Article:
New York Observer's Scores

  • Movies
For 479 reviews, this publication has graded:
  • 46% higher than the average critic
  • 1% same as the average critic
  • 53% lower than the average critic
On average, this publication grades 5.5 points lower than other critics. (0-100 point scale)
Average Movie review score: 56
Highest review score: 100 What Maisie Knew
Lowest review score: 0 American Mary
Score distribution:
479 movie reviews
  1. Entertaining dialogue and a collection of tightly knit performances — especially a wonderful, unexpectedly funny star turn by Andy Garcia — make At Middleton a nice surprise.
  2. Whatever you think of Mr. Gibson, whatever he has lost, he still has talent, and here displays acting of power and resonance. It's a pleasure, for a change, to see the best side of his split personality at work.
  3. The point of The Iceman is “Even monsters are human,” but it takes a great actor to make a dubious theme convincing.
    • 60 Metascore
    • 88 Critic Score
    Despite extremely unpleasant material, he (Schwimmer) coaxes subtle, incredible performances from his cast and builds a tense, arresting narrative.
  4. Director Gilles Paquet-Brenner has done an elegant job of reducing a complex piece with many components into a riveting narrative that grabs you by the lapels and refuses to loosen its grip.
  5. I expected more from a movie about the most feared man in America for half a century. Whatever else you think about him, in retrospect, he had balls of brass - an essential quality replaced in J. Edgar by dull indifference.
  6. Intelligent, dignified and emotionally satisfying.
  7. These are neither good people nor interesting savages, and they're not worth caring about. Neither is the movie.
  8. Directed with a pulsating fervor by Neil Burger, Limitless is absurd but entertaining action-adventure escapism. Bradley Cooper is versatile and virile, and a valiant leading man.
  9. A movie only a hedge fund manager could love.
  10. A grisly, authentic, meticulously researched, pulse-quickening political chiller about a hot-button topic that will keep you on the edge of your seat from start to finish.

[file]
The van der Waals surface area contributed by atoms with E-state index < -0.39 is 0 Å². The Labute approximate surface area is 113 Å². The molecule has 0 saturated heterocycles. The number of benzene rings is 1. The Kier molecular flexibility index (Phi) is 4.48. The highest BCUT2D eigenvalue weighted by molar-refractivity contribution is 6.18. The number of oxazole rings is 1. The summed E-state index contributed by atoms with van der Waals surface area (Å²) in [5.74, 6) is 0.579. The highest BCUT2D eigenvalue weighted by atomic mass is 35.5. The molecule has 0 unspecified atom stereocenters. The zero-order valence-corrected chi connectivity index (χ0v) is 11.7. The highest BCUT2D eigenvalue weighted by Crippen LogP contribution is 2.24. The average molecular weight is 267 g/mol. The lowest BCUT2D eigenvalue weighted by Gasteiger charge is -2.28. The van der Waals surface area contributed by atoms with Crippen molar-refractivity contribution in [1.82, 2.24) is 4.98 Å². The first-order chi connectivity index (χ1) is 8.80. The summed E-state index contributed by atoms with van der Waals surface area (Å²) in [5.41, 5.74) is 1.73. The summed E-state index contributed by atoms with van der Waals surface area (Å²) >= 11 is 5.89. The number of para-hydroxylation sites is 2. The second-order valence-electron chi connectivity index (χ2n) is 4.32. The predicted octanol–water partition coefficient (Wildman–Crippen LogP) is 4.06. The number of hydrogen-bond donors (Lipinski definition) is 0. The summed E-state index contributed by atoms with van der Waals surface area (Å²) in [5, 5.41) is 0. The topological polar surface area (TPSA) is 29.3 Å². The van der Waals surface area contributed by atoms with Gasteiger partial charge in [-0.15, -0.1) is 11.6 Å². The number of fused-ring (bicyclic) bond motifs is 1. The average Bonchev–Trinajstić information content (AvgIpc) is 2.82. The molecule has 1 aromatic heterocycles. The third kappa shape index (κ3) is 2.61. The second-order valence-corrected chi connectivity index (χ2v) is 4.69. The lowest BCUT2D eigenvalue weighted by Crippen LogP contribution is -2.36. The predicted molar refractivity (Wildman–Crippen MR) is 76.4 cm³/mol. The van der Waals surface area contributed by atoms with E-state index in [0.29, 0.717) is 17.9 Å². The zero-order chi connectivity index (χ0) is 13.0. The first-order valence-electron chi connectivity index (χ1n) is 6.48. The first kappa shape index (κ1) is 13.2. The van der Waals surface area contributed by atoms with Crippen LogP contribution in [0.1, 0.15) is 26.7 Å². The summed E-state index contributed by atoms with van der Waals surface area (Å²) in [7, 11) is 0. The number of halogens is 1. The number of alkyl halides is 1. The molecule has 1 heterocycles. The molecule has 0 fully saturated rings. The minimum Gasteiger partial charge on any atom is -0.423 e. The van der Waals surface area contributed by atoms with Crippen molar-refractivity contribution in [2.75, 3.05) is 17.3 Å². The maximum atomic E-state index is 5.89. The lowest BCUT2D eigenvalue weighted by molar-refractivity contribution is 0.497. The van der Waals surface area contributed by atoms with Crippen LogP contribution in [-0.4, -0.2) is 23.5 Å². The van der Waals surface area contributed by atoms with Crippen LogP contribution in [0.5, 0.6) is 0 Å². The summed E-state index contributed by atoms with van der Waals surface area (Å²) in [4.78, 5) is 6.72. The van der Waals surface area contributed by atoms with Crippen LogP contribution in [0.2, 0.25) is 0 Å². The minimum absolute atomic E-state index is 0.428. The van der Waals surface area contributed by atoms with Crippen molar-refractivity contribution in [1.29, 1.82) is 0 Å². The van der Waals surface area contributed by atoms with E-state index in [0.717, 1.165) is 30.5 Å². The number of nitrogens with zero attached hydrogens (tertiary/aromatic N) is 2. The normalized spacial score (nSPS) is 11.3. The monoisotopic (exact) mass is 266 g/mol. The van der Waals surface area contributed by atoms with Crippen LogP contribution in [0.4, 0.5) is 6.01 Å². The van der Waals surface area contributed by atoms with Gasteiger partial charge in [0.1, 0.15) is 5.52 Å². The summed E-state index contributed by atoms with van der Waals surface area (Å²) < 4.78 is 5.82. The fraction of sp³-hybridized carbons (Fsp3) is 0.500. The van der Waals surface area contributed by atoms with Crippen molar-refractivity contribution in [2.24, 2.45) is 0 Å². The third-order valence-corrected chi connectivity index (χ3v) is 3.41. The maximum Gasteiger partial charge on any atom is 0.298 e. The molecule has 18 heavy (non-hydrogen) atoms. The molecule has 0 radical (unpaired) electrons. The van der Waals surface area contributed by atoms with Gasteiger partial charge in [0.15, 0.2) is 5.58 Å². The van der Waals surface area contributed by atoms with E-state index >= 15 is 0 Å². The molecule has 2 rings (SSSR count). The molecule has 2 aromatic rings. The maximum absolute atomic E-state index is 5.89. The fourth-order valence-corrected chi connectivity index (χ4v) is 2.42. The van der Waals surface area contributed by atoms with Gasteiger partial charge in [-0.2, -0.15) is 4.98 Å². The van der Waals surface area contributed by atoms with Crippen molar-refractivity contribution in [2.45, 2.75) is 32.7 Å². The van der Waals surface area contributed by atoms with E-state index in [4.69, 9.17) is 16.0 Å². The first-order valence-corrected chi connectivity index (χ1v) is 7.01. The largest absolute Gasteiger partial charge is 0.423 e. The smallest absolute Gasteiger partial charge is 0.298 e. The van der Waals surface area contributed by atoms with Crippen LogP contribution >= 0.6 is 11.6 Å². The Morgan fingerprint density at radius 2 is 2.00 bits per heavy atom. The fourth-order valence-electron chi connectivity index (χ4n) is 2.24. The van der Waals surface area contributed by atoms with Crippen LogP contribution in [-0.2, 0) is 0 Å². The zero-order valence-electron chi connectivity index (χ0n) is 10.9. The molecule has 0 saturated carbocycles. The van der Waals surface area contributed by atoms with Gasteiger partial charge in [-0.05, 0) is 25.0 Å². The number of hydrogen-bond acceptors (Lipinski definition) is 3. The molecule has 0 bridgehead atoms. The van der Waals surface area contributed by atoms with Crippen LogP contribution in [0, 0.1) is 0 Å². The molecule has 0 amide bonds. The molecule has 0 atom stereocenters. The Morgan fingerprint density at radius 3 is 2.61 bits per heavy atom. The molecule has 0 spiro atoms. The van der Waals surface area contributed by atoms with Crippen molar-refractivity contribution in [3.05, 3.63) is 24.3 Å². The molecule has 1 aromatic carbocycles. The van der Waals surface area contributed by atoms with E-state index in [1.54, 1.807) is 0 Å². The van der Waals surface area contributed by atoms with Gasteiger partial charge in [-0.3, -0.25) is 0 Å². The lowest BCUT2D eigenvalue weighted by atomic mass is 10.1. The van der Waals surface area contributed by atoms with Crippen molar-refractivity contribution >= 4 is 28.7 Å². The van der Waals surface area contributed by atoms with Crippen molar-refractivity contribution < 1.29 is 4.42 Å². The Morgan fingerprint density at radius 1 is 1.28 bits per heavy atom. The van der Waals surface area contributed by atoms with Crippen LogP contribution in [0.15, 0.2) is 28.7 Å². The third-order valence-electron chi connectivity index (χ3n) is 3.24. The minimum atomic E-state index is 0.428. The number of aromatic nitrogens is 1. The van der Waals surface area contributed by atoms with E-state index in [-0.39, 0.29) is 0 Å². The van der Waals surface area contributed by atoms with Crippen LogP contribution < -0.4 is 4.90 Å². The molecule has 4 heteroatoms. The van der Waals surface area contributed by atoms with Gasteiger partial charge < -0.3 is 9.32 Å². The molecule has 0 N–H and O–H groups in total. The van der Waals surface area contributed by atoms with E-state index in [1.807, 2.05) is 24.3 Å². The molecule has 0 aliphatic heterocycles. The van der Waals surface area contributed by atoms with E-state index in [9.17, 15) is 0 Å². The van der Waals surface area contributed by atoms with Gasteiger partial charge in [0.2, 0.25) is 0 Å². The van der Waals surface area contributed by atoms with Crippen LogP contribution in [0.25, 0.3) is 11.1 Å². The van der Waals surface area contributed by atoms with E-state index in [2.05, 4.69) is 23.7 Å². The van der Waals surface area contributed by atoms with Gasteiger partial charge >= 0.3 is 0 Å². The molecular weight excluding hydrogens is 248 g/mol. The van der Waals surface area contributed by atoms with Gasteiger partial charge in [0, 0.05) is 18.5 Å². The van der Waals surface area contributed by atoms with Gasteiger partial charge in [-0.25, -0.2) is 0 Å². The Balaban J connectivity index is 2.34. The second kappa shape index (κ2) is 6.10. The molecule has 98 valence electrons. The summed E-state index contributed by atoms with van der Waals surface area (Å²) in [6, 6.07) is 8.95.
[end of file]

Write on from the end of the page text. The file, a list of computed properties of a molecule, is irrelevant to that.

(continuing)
11. It’s rare to see a film directed by a woman who knows more about men than they themselves do. With Handsome Harry, the widely respected independent filmmaker Bette Gordon has hit a bull’s eye.
  12. As agreeable as she is to watch, the disappointing thing I feel is that she plays everything the same way. For a film about one person that reveals so little about the subject, 94 minutes is longer than it sounds. My advice is to wait for the DVD. This is definitely a movie to watch with a remote control.
  13. Plotless and almost mute, To the Wonder is the kind of fiasco that keeps film-festival programmers salivating and discriminating audiences stampeding toward the exit doors. It’s a simpering yawn that makes "The Tree of Life" seem like an action thriller with Bruce Willis. It is about … nothing.
  14. The brilliant screenplay by Mr. Letts sets up the narrative story of the Weston clan in a carefully constructed series of episodes in which the family history is finally revealed. There’s great acting in every frame, but by the end of the ordeal, the viewer may be too exhausted to care.
  15. It does have a dark, satisfyingly sinister feeling of gothic creepiness that I somewhat reluctantly admit appealed to my enjoyment of perversity as entertainment.
  16. In the often illustrious career oeuvre of Clint Eastwood, Trouble with the Curve is a minor entry, a cinematic footnote.
  17. We Bought a Zoo has more soul than substance, but I'll be darned if it didn't put a smile on my face and keep it there.
  18. Okay, The Prey is ridiculous hokum that proves the French can make overwrought Hollywood thrillers with the same indefatigable energy and implausible realism as anyone else. It is also a slick, suspenseful adrenalin rush disguised as unexpected, nerve-wracking fun.
  19. Don’t be misled by the title Leaves of Grass. Do not expect literacy, either. This stoner comedy has nothing whatsoever to do with Walt Whitman or poetry of any kind.
  20. Wrenching, profound and beautifully made, The Railway Man is one of the stunning don’t-miss surprises of the still-young 2014.
  21. This one is so bad it’s hilarious. Sheri Moon Zombie is no Mia Farrow, Rob Zombie is no Roman Polanski, and The Lords of Salem seems to have been made by people on the rubber bus headed for a rubber room with bars on the windows.
  22. You go away slack-jawed with shock and sated with the chilling bedtime-story elements of a great unsolved mystery novel you can't put down.
  23. Movies like Sleeping Beauty are as sensual as cottage cheese, not to mention passé.
  24. It has warmth, humor and an understated sweetness that is not to be taken for granted.
  25. In a movie without adults, the children are spontaneous and natural. And Ms. Ronan is captivating throughout.
  26. Although the going is so sluggish at times that the film often looks like it needs artificial respiration, stick it out. The end result is oddly entertaining.
  27. A middling attempt to peek through a lace curtain for a glimpse of the other Upstairs/Downstairs staff members only leads to too many distracting social functions that fail to relieve the film's otherwise solemn pacing.
  28. Jane Fonda's first French-speaking film in 40 years finds her leading a joyous ensemble of septuagenarians in a sweet, thoughtful and spirited examination of how to grow old with dignity and pride in a regrettable era when senior citizens have been reduced to the status of a political agenda.
  29. It's still worth seeing for its two dazzling centerpieces.

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